Every day, Deb Perelman invites more than a million people into the sun-soaked kitchen of her New York City apartment.
Of course, all those people aren’t huddled next to her—they’re the dedicated followers of her cooking blog, Smitten Kitchen.
Photos of homemade Fig Newtons, sesame seed sprinkled breakfast buns, cream of mushroom soup and cheesy baked pasta are a sampling of her Instagram posts. These tempting dishes aren’t just made to feed the camera and her followers, they’re the real meals Deb serves herself and her family.
Taste of Home
Making the Most of a Small Kitchen
Cooking in a tiny kitchen means Deb doesn’t feature elaborate recipes that require an armful of equipment on her blog. The small space is a constant reminder that if she can make dinner without too much clutter, so can the engaged readers who cook her recipes in their own homes.
“Deb, there is no way I was going to take out a second pan there” is a typical comment from an audience accustomed to delicious recipes that are still practical on a weeknight (like these easy skillet dinners).
Comments like that have been fueling Smitten Kitchen since Deb started it in 2006 as a project she thought would last about six months. “But that’s not what happened…people showed up, and the more questions they asked, the more I wanted to learn things to answer them,” she says.
She’s not a trained chef—she’s completely self-taught, and she’s learned alongside her readers over the years. During that time, her family has grown, too.
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Cooking for a Growing Family
First came her son, who “eats most things,” then a daughter, who, “practically speaking, eats nothing.”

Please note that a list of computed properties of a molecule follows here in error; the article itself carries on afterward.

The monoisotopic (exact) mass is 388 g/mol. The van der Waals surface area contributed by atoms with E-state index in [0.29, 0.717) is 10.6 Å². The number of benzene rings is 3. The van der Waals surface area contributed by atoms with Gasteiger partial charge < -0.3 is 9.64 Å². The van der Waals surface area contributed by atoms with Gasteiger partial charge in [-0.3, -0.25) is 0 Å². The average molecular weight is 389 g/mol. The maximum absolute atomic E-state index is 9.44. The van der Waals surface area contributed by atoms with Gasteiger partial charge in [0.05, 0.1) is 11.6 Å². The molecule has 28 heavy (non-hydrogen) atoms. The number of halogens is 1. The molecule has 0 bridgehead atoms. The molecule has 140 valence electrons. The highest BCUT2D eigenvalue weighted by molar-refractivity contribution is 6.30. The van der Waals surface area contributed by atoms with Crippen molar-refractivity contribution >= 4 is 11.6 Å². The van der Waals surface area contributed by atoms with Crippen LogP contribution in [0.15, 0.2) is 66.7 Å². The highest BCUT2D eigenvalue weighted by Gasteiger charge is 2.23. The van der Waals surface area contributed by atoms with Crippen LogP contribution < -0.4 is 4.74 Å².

When she and her husband, Alex, entered “two-kid land,” she was worried. “I’ve found from listening to other people that this is where cooking stops being fun.”
In order to preserve the joy in creating recipes, taking pictures and writing (yes, Deb is a total one-woman show!) she made an unexpected choice: to keep cooking what she likes instead of making meals that will satisfy the whole family.
The challenges don’t phase her. “If three-quarters of us are eating it, I consider it a success.”
Taste of Home
When possible, Deb leans on seasonal ingredients—like the snappy asparagus that stars in her Asparagus and Egg Salad with Walnuts and Mint, a recipe she developed with spring dreams in mind—even though sometimes Mother Nature has other plans.
“It snowed here in April, and I just gave up,” she says. Because she couldn’t wait until asparagus popped up at the farmers market, she improvised. “The grocery store was the greenest place I knew then, and I couldn’t imagine a more perfect use of what was there.”
Try her recipe on toast or on crackers—or by the spoonful— and you’ll find the spring magic Deb dreamed of, too.
Taste of Home
How to Make Deb’s Asparagus and Egg Salad
“I found this asparagus egg salad recipe while I was hiding from a pot of brisket, which is the kind of thing that happens three days after Passover,” Deb says. “That brisket was instantly relegated to a side dish.” It serves four.
- 4 large eggs, cold
- 1/2 cup grated Parmesan cheese
- 1/2 cup finely chopped walnuts, toasted
- 1 teaspoon grated lemon zest
- 1 teaspoon kosher salt
- 1/2 teaspoon coarsely ground pepper
- 1/2 teaspoon crushed red pepper flakes
- 1 pound fresh asparagus, trimmed
- 1/4 cup fresh lemon juice
- 1/4 cup lightly packed fresh mint leaves, chopped
- 1/4 cup olive oil, preferably extra-virgin
Step 1: Hard-cook the eggs
In a saucepan, bring to a boil enough water to cover eggs by an inch. Gently lower in eggs and reduce heat to a simmer. Boil for 8-1/2 minutes, then quickly transfer eggs to an ice-cold water bath. Leave them there while you prepare the other ingredients, but ideally at least 10 minutes.
Step 2: Start the salad
Place Parmesan, walnuts and lemon zest in the bottom of a large bowl, along with 1 teaspoon salt, many grind of black pepper, and about 1/2 teaspoon red pepper flakes. Stir to combine.
Step 3: Add the asparagus
Cut the asparagus on a sharp angle into very thin slices and add to the Parmesan mixture. Add 1/4 cup lemon juice and toss some more. Taste and adjust the flavors to your preference by adding more salt, black pepper, red pepper flakes or lemon juice. Add mint and olive oil; toss, adjusting seasoning again.
Step 4: Stir it all together
Peel eggs. Cut in half, then each half into 6 to 8 chunks. Add to bowl with asparagus and gently stir just to combine.
Step 5: Eat it up
Eat as is, or scoop onto 6 to 8 toasts or 3 large matzo sheets, halved into 6 more manageable toasts.